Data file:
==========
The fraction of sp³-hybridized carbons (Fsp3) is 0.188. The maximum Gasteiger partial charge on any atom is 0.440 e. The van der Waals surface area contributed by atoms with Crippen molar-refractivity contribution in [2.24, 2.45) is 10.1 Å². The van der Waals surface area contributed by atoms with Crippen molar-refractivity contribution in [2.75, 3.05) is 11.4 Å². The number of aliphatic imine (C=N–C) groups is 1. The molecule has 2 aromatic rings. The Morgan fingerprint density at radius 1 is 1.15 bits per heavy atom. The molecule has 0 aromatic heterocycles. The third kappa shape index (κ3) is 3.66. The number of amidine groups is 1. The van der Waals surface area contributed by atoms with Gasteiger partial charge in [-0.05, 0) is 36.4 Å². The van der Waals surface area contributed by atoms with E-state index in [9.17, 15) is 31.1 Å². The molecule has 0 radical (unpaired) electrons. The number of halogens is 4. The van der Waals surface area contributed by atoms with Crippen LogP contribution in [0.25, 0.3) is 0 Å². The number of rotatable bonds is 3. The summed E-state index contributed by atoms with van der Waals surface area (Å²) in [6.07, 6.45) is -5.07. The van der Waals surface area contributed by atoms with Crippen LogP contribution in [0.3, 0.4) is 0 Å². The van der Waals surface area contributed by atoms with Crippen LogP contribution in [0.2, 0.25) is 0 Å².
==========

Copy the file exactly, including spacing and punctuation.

The fraction of sp³-hybridized carbons (Fsp3) is 0.188. The maximum Gasteiger partial charge on any atom is 0.440 e. The van der Waals surface area contributed by atoms with Crippen molar-refractivity contribution in [2.24, 2.45) is 10.1 Å². The van der Waals surface area contributed by atoms with Crippen molar-refractivity contribution in [2.75, 3.05) is 11.4 Å². The number of aliphatic imine (C=N–C) groups is 1. The molecule has 2 aromatic rings. The Morgan fingerprint density at radius 1 is 1.15 bits per heavy atom. The molecule has 0 aromatic heterocycles. The third kappa shape index (κ3) is 3.66. The number of amidine groups is 1. The van der Waals surface area contributed by atoms with Gasteiger partial charge in [-0.05, 0) is 36.4 Å². The van der Waals surface area contributed by atoms with E-state index in [9.17, 15) is 31.1 Å². The molecule has 0 radical (unpaired) electrons. The number of halogens is 4. The van der Waals surface area contributed by atoms with Crippen LogP contribution in [0.25, 0.3) is 0 Å². The number of rotatable bonds is 3. The summed E-state index contributed by atoms with van der Waals surface area (Å²) in [6.07, 6.45) is -5.07. The van der Waals surface area contributed by atoms with Crippen LogP contribution in [0.3, 0.4) is 0 Å². The van der Waals surface area contributed by atoms with Crippen LogP contribution in [0.2, 0.25) is 0 Å².